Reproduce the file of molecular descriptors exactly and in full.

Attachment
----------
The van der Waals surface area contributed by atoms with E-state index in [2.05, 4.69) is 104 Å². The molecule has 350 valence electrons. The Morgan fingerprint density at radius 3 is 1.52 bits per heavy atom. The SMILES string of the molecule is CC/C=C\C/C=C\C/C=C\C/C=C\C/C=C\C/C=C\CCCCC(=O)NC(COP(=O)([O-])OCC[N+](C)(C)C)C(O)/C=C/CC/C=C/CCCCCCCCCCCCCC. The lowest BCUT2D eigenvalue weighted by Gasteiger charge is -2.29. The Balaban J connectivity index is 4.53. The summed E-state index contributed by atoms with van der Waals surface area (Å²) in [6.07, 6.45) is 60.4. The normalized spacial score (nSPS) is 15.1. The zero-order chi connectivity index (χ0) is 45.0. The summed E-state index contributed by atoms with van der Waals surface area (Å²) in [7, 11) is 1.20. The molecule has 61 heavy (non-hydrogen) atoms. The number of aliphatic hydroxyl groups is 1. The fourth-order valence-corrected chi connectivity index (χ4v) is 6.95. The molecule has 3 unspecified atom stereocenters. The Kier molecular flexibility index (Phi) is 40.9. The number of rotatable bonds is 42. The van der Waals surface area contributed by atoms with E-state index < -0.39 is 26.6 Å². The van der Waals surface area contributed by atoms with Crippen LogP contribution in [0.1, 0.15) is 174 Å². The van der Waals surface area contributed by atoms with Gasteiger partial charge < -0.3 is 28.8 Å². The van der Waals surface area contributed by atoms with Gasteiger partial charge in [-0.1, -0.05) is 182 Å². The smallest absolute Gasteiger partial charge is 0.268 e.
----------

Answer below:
The van der Waals surface area contributed by atoms with E-state index in [2.05, 4.69) is 104 Å². The molecule has 350 valence electrons. The Morgan fingerprint density at radius 3 is 1.52 bits per heavy atom. The SMILES string of the molecule is CC/C=C\C/C=C\C/C=C\C/C=C\C/C=C\C/C=C\CCCCC(=O)NC(COP(=O)([O-])OCC[N+](C)(C)C)C(O)/C=C/CC/C=C/CCCCCCCCCCCCCC. The lowest BCUT2D eigenvalue weighted by Gasteiger charge is -2.29. The Balaban J connectivity index is 4.53. The summed E-state index contributed by atoms with van der Waals surface area (Å²) in [6.07, 6.45) is 60.4. The normalized spacial score (nSPS) is 15.1. The zero-order chi connectivity index (χ0) is 45.0. The summed E-state index contributed by atoms with van der Waals surface area (Å²) in [7, 11) is 1.20. The molecule has 61 heavy (non-hydrogen) atoms. The number of aliphatic hydroxyl groups is 1. The fourth-order valence-corrected chi connectivity index (χ4v) is 6.95. The molecule has 3 unspecified atom stereocenters. The Kier molecular flexibility index (Phi) is 40.9. The number of rotatable bonds is 42. The van der Waals surface area contributed by atoms with E-state index < -0.39 is 26.6 Å². The van der Waals surface area contributed by atoms with Crippen LogP contribution in [0.1, 0.15) is 174 Å². The van der Waals surface area contributed by atoms with Gasteiger partial charge < -0.3 is 28.8 Å². The van der Waals surface area contributed by atoms with Gasteiger partial charge in [-0.1, -0.05) is 182 Å². The smallest absolute Gasteiger partial charge is 0.268 e.